Base security goes green
By Senior Airman Luis Loza Gutierrez, 17th Training Wing Public Affairs
/ Published May 18, 2008
GOODFELLOW AIR FORCE BASE, Texas --
Goodfellow Air Force Base's 17th Security Forces Squadron is going green. No, the squadron is not becoming part of the Army, although some people may think that's not too far-fetched, since Airmen in the security forces career field have a similar mission as their fellow "Green" brothers-in-arms.
No, "going green" for the Airmen of the 17 SFS has come to mean more like going on two wheels, because as of earlier this May that's exactly how many of them are getting around base thanks to the addition of the new 17 SFS bicycle patrol team.
"Goodfellow has the advantage of being a small base with an annual average of about 10 months of favorable weather and conditions for safe bicycle riding," said Maj. Hunter Sawders, 17 SFS commander. "Those two facts make it a luxury when you compare Goodfellow to other military installations. Using bicycles to do our patrols is our way of taking advantage of that luxury."
According to Capt. Brian Copper, 17 SFS operations officer, the new bicycle patrol team is a permanent addition to the unit. The squadron currently has a total of seven 24-speed mountain bicycles, equipped with front-shock absorption system, hybrid tires for easier handling around smooth surfaces like paved roads or rugged mountain trails. Four of the bicycles are classified as primary bikes while three are designated for training. The price tags for the bikes range between six to approximately $900 dollars (full equipped).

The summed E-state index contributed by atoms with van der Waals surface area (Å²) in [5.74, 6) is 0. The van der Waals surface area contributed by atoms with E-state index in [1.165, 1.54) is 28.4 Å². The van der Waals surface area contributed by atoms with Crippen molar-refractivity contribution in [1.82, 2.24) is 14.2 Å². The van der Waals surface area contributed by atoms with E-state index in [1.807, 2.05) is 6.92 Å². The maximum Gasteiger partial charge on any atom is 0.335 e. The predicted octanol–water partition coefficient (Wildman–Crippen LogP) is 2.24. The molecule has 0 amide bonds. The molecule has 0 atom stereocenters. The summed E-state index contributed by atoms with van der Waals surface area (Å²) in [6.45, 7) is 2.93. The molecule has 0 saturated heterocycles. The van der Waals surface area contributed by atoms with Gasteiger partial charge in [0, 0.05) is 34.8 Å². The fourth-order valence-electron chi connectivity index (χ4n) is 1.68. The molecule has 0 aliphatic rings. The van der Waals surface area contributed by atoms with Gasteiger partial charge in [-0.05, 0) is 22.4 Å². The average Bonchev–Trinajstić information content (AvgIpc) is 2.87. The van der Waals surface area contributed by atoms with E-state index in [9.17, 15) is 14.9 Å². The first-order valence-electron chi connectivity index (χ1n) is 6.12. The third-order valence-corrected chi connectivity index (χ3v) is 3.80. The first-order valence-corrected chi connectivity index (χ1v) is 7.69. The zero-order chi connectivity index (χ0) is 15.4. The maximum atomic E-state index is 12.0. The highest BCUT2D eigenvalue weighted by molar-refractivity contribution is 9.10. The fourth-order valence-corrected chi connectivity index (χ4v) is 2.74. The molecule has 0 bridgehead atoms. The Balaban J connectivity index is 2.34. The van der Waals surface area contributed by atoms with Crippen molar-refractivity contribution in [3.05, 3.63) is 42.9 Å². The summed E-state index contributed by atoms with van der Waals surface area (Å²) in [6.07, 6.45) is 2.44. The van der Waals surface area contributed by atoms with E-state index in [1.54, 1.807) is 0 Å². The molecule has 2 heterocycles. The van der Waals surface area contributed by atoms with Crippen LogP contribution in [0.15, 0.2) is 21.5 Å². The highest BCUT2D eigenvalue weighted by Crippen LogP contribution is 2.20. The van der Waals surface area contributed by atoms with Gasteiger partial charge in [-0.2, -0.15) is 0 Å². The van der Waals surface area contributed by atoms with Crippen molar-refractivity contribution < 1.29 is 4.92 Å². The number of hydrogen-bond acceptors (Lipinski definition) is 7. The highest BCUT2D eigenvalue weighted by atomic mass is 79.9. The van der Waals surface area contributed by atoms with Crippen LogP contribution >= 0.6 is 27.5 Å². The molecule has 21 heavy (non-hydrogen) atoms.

The 17 SFS was able to save cost on additional training thanks to Tech. Sgt. Kevin Boyce.
"Sergeant Boyce's background as a security forces member and competitive racer with the San Angelo Bicycle Association made him the ideal person to be the squadron's bicycle patrol training instructor," said Capt. Copper.
"We are confident that our new bicycle team now possesses the foundation necessary to safely and effectively operate the bicycles in order to accomplish their mission as bicycle patrolman," added the captain.
Capt. Copper identified a few other reasons for the creation of the bike patrol squad.
"The bikes will help our squadron keep with the Air Force's 'Fit to Fight' mentality because it will allow our Airmen to exercise while they do their patrols. The bike patrols will also help us conserve fuel, which in turn will help extend the life of our motorized vehicles, save money, and help the environment by lowering carbon emissions which create air pollution."
The idea to conduct patrols on bikes was not received with open arms by everyone at the 17 SFS, but that soon quickly changed as the pedals began to turn.
"At first I was hesitant about the idea, especially the part about wearing something other than my regular uniform, but I quickly changed my mind after riding around on these sweet-looking bikes and experienced how comfortable these new (bike patrol) uniforms are especially with the recent warm weather," said Senior Airman Michael Faulkner, 17 SFS bike patrolman.
"The handling on the bikes is smooth and we can maneuver around areas where a regular patrol car would not be able to travel," added Airman 1st Class Mikael Rose, who was on patrol with Airman Faulkner.
The 17 SFS isn't just getting positive feedback from its own Airmen, but other members of Team Goodfellow as well.
"I think the bicycle patrol is a brilliant addition to the base," said Kelly Bales, Goodfellow Environmental and Conservation Organization chairman.
"The addition of the bike patrol is a great example of how our Air Force supports the implementation of strategies that help accomplish the diverse mission of our service in ways that are healthier for both its people and the land we've sworn to defend. The bike patrol is a 'win-win' situation for both the Air Force and the environment," he added.